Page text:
Full course description
Starts September 28, 2015. Self-paced.
If you are in the business environment, you need to have basic quantitative skills, including a combination of algebra and statistics. If you’ve tried gaining these before in a traditional classroom environment and struggled, this course can help you. You may want to use it as a first step before taking a college course in quantitative methods.
Topics covered will include collecting and interpreting data, finding patterns in data using charts and tables, making sense of data using averages and measures of spread, basic probability, probability distributions, and decision-making techniques. Each topic will be addressed through real-world examples. You use Excel as your analysis tool. And, we strongly recommend you get the book, Essential Quantitative Methods, by Oakshott, available from Amazon.
Activities will primarily include answering questions for which solutions are provided in the text. Assistance from an instructor will be available through the course discussion area. You are encouraged to keep a blog or ePortfolio that includes your work in case you want to use your work as part of an application for college credit in this area. Suggestions will be given for those wishing to document their work for later review. At the end of the course, you’ll be given an option to work on a project to add to your ePortfolio for applying for college credit. No grades will be given for this course.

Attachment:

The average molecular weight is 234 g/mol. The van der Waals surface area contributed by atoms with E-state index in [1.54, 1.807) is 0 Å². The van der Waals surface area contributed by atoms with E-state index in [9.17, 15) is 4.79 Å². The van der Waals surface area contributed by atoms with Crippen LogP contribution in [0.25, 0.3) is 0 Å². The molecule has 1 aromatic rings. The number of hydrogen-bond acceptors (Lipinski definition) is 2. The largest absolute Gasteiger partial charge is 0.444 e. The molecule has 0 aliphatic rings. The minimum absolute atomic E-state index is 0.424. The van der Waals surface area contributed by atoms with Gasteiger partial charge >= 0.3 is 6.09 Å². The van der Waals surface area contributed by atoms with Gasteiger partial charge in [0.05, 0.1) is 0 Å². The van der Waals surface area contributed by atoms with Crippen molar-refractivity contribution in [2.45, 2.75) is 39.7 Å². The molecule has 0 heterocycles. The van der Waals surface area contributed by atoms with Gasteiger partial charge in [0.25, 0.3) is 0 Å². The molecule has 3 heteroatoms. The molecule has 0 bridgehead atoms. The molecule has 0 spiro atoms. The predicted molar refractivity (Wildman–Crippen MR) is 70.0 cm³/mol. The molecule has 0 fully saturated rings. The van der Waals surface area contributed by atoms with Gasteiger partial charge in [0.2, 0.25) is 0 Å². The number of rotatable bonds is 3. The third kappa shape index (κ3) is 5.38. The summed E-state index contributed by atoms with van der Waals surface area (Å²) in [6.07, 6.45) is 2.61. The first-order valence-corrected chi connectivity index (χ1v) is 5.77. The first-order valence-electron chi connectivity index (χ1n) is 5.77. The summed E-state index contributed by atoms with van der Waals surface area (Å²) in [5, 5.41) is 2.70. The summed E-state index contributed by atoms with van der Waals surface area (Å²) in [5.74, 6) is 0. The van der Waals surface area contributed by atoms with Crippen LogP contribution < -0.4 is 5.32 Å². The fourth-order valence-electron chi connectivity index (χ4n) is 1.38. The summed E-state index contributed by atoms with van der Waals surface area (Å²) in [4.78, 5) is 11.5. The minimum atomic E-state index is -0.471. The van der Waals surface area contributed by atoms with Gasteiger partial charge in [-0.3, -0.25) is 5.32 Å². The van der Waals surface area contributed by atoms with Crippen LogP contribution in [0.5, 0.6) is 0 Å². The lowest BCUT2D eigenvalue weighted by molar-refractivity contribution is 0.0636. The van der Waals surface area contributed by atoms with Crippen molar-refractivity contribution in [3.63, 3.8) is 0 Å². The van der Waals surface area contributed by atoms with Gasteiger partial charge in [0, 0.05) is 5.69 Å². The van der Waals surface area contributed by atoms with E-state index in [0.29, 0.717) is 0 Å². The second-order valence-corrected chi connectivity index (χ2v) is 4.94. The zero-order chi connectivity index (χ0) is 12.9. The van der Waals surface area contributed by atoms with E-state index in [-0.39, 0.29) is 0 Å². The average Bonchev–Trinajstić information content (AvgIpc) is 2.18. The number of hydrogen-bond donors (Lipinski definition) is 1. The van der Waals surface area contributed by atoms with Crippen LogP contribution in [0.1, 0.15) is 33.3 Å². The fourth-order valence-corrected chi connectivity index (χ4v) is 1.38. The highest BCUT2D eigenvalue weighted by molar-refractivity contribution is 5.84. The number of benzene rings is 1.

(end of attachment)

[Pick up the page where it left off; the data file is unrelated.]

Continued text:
Required Purchase: You are required to purchase the eBook, Quantitative Methods by Les Oakshott. It costs $17.85 and can be obtained from the Course Smart website.
Betty Hurley, Ed.D.
Area Coordinator, Mathematics
Dr. Betty Hurley has a doctorate in math education from the University of Rochester. She has been at SUNY Empire State College for over 30 years and is currently a professor and area coordinator in mathematics, developing and teaching online math courses. She has co-authored a book, “Foundations of Learning,” and has recently been experimenting with ePortfolios for learning. She has developed some open educational resources (OERs), including a course called, A Mathematical Journey, available through Wikieducator and a course on ePortfolios for STEM educators as an HP Fellow.